UK Policy Briefings
Spring Budget 2022: Health inequalities and gender
Date Posted: Tuesday 8th March 2022
The healthcare sector has been at the forefront of the fight against Covid. The pressures on the NHS have been immense and issues around funding and staff shortages have come to the fore.
The healthcare sector has been at the forefront of the fight against Covid. The pressures on the NHS have been immense, and issues around funding and staff shortages have come to the fore. The pandemic hit after a decade with the longest spending squeeze in the history of the NHS: growth in spending was 1.6% during 2010-2019 (annual average), down from 3.7% each year since it began in 1948. The 2021 Autumn Budget and Spending Review committed an annual increase of 3.8% between 2019/20 and 2023/24.
In September 2021, a new Health and Care Levy was announced, to tackle the NHS backlog pressures and provide additional funding for social care. The conflation of short-term healthcare pressures and long-term social care funding is unhelpful, and it is unclear whether it will be successful given long-standing staff shortages. The Autumn Budget in 2021 announced an increase of NHS core funding to £162.6 billion, a real-terms growth of 3.8%. This is very welcome, but is still below the 4% that the Kings Fund estimated is needed to improve services.
78% of health, social care and social work employees are women.
The health, social care and social work sectors are large employment sectors within the UK economy, employing around 4.4 million people in 2019. The workforce is predominantly female: 78% (3.45 million) employees in these sectors are women. However, these sectors are hierarchically structured by gender, and staff shortages have exacerbated long standing issues of chronic excessive workloads and burnout.
NHS hospitals, mental health services and community providers have reported a shortage of nearly 84,000 staff, including 38,000 nurses – one in ten nursing posts. It is estimated that we need to recruit 5,000 nurses from overseas every year to prevent worsening staff shortages. Shortages are likely to worsen as a result of Brexit and the end of EU freedom of movement. 71% of EU migrants who are ‘key workers’ would not be eligible for a UK work visa under the new immigration system. This includes essential non-medical NHS staff and social care workers.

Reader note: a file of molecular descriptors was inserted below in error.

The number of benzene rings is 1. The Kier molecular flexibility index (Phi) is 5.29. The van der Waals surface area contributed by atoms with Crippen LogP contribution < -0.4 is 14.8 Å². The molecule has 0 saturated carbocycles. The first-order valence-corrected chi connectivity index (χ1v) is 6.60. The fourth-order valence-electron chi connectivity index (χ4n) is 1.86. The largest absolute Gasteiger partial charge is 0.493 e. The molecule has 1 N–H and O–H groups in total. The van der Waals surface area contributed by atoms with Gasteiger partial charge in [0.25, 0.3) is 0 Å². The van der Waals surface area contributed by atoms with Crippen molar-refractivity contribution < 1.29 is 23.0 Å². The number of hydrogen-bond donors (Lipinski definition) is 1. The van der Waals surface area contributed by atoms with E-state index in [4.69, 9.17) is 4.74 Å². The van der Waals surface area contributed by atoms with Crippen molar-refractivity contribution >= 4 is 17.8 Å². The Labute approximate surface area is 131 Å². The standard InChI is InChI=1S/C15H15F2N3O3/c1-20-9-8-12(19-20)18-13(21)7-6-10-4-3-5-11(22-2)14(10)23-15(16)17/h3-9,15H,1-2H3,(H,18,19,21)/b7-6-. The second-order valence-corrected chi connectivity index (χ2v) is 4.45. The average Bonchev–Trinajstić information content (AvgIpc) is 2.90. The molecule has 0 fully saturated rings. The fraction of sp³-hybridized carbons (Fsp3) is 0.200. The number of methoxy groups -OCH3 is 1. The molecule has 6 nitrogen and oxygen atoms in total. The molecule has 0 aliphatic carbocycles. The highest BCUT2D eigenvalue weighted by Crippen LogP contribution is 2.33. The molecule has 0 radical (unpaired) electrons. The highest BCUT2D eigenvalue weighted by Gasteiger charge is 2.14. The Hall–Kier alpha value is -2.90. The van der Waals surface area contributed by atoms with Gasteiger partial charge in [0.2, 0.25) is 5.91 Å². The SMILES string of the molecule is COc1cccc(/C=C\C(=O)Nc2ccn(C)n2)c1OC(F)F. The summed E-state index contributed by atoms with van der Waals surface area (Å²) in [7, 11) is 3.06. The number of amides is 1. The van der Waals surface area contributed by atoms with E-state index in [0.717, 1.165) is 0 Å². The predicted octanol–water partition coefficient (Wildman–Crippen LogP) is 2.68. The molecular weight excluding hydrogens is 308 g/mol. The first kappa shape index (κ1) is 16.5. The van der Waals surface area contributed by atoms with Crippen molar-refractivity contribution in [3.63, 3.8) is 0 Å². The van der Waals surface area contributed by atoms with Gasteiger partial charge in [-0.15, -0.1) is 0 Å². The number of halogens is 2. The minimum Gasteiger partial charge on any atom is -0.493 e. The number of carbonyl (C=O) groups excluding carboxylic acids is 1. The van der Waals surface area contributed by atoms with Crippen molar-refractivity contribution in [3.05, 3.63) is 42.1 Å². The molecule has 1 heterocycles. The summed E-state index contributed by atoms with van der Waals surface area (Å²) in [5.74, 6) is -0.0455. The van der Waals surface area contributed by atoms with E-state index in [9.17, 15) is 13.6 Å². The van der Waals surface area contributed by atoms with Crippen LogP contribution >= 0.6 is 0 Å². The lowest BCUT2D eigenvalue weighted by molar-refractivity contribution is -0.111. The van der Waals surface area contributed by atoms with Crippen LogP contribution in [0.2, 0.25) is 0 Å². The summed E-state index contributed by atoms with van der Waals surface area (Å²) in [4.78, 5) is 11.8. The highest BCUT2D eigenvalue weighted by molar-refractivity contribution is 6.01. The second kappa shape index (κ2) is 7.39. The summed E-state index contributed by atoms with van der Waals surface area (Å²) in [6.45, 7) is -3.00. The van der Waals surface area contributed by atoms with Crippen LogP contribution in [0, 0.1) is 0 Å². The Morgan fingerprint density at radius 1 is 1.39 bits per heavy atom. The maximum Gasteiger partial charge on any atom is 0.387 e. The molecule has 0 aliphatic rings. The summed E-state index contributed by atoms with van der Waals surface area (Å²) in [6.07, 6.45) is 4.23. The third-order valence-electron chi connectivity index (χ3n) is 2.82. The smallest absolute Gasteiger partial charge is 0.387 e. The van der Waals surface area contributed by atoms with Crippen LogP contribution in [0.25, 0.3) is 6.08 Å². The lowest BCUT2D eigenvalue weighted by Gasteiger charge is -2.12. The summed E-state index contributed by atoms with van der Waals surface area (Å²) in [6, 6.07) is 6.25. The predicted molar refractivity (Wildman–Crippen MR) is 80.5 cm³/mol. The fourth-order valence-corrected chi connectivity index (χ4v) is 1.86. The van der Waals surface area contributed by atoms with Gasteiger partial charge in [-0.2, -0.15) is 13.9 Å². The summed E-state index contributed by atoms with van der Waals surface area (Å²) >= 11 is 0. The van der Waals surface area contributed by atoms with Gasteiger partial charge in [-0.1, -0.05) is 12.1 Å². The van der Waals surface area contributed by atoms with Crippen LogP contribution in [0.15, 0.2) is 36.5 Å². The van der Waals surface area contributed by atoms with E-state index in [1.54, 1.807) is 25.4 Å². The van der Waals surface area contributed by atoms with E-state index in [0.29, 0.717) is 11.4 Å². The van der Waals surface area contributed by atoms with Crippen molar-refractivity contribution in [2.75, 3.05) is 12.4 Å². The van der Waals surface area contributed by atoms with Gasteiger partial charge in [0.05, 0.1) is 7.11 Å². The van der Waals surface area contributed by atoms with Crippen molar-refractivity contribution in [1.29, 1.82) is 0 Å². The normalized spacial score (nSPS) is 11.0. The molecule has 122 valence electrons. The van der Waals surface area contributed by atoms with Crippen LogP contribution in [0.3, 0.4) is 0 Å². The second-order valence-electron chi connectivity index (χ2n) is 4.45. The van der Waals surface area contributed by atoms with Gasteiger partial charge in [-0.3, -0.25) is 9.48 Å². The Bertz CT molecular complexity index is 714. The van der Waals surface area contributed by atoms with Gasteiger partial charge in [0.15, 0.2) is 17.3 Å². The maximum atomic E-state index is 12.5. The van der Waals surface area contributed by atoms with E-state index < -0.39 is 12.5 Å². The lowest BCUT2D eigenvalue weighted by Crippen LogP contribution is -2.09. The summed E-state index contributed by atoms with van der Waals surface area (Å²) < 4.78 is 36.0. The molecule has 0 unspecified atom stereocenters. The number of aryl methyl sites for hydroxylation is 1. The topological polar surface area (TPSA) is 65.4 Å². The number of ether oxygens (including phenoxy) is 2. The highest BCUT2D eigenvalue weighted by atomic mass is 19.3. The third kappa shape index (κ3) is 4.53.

The disbanding of Public Health England will have particular impacts on women, who are more likely to rely on public health services for health visitors and sexual health support. Although they have a longer life expectancy, women are more likely than men to experience ill-health and they make more use of GP services, meaning they are more affected by the decline in the availability of GPs.
BAME communities generally experience poorer health than the overall population, and health inequalities exist between different minority ethnic groups.
Intersecting inequalities affect people’s health. Less well-off socioeconomic groups have a higher incidence of poor mental health; those living in deprived areas are nearly twice as likely to wait over a year for treatment compared with those in the least deprived areas; BAME communities generally experience poorer health than the overall population, and health inequalities exist between different minority ethnic groups. Women from Black ethnic backgrounds are five times more likely, and women from Asian ethnic backgrounds are two times more likely than White women to die during pregnancy or within 42 days after pregnancy. 28.8% of disabled adults in England report having bad or very bad health, compared with 0.9% for non-disabled populations.
The Women’s Budget Group is calling for: a re-evaluation of feminised roles such as nursing and care work, and greater opportunities for training and career progression; tackling workforce shortages; a recognition of the increased discrimination faced by BAME and disabled staff; the prioritisation of the needs of a diverse range of groups.